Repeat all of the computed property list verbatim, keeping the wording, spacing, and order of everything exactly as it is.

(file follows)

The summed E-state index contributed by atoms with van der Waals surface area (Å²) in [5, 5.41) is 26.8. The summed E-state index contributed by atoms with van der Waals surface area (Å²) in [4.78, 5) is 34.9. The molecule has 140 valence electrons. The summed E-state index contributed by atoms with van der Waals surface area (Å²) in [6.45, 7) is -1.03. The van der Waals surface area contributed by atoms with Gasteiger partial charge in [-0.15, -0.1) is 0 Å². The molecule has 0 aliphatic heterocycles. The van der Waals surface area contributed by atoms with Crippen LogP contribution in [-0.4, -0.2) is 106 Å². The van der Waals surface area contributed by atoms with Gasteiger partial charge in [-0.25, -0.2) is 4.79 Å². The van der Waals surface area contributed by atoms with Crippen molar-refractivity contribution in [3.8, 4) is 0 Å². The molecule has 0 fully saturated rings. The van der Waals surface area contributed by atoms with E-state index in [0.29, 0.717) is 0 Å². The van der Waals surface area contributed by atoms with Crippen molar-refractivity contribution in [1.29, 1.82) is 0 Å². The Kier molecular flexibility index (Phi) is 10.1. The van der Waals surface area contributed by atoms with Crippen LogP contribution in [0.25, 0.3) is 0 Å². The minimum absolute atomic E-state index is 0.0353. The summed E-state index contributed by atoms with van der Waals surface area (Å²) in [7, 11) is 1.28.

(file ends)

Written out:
The summed E-state index contributed by atoms with van der Waals surface area (Å²) in [5, 5.41) is 26.8. The summed E-state index contributed by atoms with van der Waals surface area (Å²) in [4.78, 5) is 34.9. The molecule has 140 valence electrons. The summed E-state index contributed by atoms with van der Waals surface area (Å²) in [6.45, 7) is -1.03. The van der Waals surface area contributed by atoms with Gasteiger partial charge in [-0.15, -0.1) is 0 Å². The molecule has 0 aliphatic heterocycles. The van der Waals surface area contributed by atoms with Crippen LogP contribution in [-0.4, -0.2) is 106 Å². The van der Waals surface area contributed by atoms with Gasteiger partial charge in [-0.25, -0.2) is 4.79 Å². The van der Waals surface area contributed by atoms with Crippen molar-refractivity contribution in [3.8, 4) is 0 Å². The molecule has 0 fully saturated rings. The van der Waals surface area contributed by atoms with E-state index in [0.29, 0.717) is 0 Å². The van der Waals surface area contributed by atoms with Crippen molar-refractivity contribution in [1.29, 1.82) is 0 Å². The Kier molecular flexibility index (Phi) is 10.1. The van der Waals surface area contributed by atoms with Crippen LogP contribution in [0.25, 0.3) is 0 Å². The minimum absolute atomic E-state index is 0.0353. The summed E-state index contributed by atoms with van der Waals surface area (Å²) in [7, 11) is 1.28.